President Obama has issued marching orders for the rapid national adoption of "clean coal" technology. Last week, shortly after his budget address, he ordered a high-level task force to deliver a plan within 180 days determining how "to overcome barriers to the widespread, cost-effective deployment of CCS within 10 years, with the goal of bringing 5 to 10 commercial demonstration projects on line by 2016."
Obama's executive office memorandum looks like a big victory for the coal industry, which was already handed $3.8 billion in last year's stimulus act for carbon capture and storage (CCS) research and development and deployment. He did not simultaneously order a similar plan for a big roll-out of solar or wind energy to level the playing field.
Making good on campaign promises, the president is throwing the full weight of his administration behind a moonshot effort to make coal the "clean" energy technology of choice and open a federal pathway to a profitable future for one of the nation's most polluting industries.
Three factors have cemented Obama's support for carbon capture and sequestration technology: political necessity, economic opportunity and the backing of some of the most powerful mainstream environmental organizations operating inside the Beltway.
With climate legislation stuck in the Senate and perhaps in limbo until after the next presidential election, green groups are evaluating their next moves, trapped by concessions they negotiated with the coal industry, but betrayed by the politics, which has now left them without climate protection measures that were supposed to be part of the deal.
The political strategy was hatched during what Kert Davies of Greenpeace calls the "grim years of Bush." At the time, it offered a ray of hope for climate progress, he said, the touchstone of which was economic cooperation with polluting industry and big corporations.
NRDC, Environmental Defense Fund, World Resources Institute and the Energy Futures Coalition all had a hand in advancing the strategy, which centered on getting the coal and utility industries to the negotiating table; having them agree to a cap-and-trade system to put a price on carbon; and in return giving them generous concessions. The strategy included the calculation that coal industry and utility company interests could be split off from the interests of the oil industry, which stood staunchly and powerfully opposed to any form of carbon regulation.
They weren't nimble enough to change their strategy when political winds shifted, Davies said.
"The 'damage done' part is the hard thing," Davies said. "Once you've said those things and been on panel after panel and flown around the world to meetings, it's hard to back out."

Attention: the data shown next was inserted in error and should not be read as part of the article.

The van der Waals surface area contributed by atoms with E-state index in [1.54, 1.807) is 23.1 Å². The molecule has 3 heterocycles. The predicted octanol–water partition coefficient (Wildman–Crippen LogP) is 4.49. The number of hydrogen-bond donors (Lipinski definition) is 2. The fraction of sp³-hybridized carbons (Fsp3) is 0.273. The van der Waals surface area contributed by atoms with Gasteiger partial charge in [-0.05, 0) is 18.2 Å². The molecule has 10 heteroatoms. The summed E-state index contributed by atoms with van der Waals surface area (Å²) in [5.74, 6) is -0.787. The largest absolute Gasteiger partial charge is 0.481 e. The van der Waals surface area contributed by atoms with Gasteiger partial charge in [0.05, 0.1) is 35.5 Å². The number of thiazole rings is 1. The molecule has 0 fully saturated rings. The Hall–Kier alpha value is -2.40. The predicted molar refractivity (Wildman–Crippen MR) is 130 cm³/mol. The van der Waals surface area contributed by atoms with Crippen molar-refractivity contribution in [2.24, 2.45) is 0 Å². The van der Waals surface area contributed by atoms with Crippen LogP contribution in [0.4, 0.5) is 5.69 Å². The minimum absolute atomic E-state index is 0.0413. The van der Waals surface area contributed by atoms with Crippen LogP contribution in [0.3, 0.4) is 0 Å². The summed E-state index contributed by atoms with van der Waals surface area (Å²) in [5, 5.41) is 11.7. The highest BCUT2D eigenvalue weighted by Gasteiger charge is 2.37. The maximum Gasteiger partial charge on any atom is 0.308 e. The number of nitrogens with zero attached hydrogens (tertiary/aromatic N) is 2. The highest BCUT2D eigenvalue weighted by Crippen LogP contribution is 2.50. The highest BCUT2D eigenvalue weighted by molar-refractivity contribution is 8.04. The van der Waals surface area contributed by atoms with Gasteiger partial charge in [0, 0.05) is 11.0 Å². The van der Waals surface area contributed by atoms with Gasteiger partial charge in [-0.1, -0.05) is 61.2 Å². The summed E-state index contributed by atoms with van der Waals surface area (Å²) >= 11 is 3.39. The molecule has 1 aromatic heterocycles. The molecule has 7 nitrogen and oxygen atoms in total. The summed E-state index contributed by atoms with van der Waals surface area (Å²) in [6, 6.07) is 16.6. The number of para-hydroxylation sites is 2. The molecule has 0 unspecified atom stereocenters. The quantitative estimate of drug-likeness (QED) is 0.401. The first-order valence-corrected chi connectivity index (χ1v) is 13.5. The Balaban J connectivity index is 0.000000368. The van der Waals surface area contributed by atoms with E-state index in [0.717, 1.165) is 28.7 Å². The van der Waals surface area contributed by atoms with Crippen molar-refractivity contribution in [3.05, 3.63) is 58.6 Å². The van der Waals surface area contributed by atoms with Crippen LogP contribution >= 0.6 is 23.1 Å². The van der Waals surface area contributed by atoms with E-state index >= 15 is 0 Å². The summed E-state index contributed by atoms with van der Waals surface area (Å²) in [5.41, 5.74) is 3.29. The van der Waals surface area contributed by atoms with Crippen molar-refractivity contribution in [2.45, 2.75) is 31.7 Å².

At the Bloomberg Media Headquarters in New York last March with Obama already in office, David Hawkins of NRDC and and Mark Brownstein of EDF led the "Policy Needs" panel of a "Public Workshop on Carbon Capture and Sequestration," which their organizations co-sponsored. They argued that CCS would hasten climate policy adoption and called for the development of at least 5 gigawatts of CCS-enabled coal-fired facilities by 2015, within the context of a larger policy blueprint that included a cap-and-trade system.
About 5 gigawatts of CCS-enabled coal-fired power is what Obama asked his task force for last week, but the larger climate policy architecture was nowhere in sight.
"This clean coal task force is a catastrophe," Davies said. "Nobody is asking the administration for an ROI [return on investment] calculation. We're getting rolled."
CCS Still Expensive and Far Off
CCS technology is projected to be notoriously expensive. No full-scale demonstration plant has yet been built, and the pieces of technology that have to fit together add significant cost to operations.
Capturing carbon is the first step, and still quite expensive. It also requires the plant to burn about 25% more coal to power the capture process. Special pipelines need to be built to carry the CO2 in a supercritical state to suitable underground injection sites; these must be monitored for leakage and insured against catastrophe; and perhaps royalties must be paid to landowners for the use of underground pore space.
All this will take time to develop. A Department of Energy roadmap published late in the Bush administration (2007) projected that commercial-scale application of CCS would not be possible before 2030, saying
"As a technology and a research discipline, carbon sequestration is in its infancy."
And a little more than a month before Obama was swept into office, Joe Romm of the Center for American Progress, a think tank closely allied with the Obama administration, published a lengthy analysis filled with authoritative references which said,
"Unfortunately, CCS has four fundamental problems that have reduced enthusiasm for it recently and limited its likely role." Romm cited cost and timing first, followed by scale and permanence/transparency.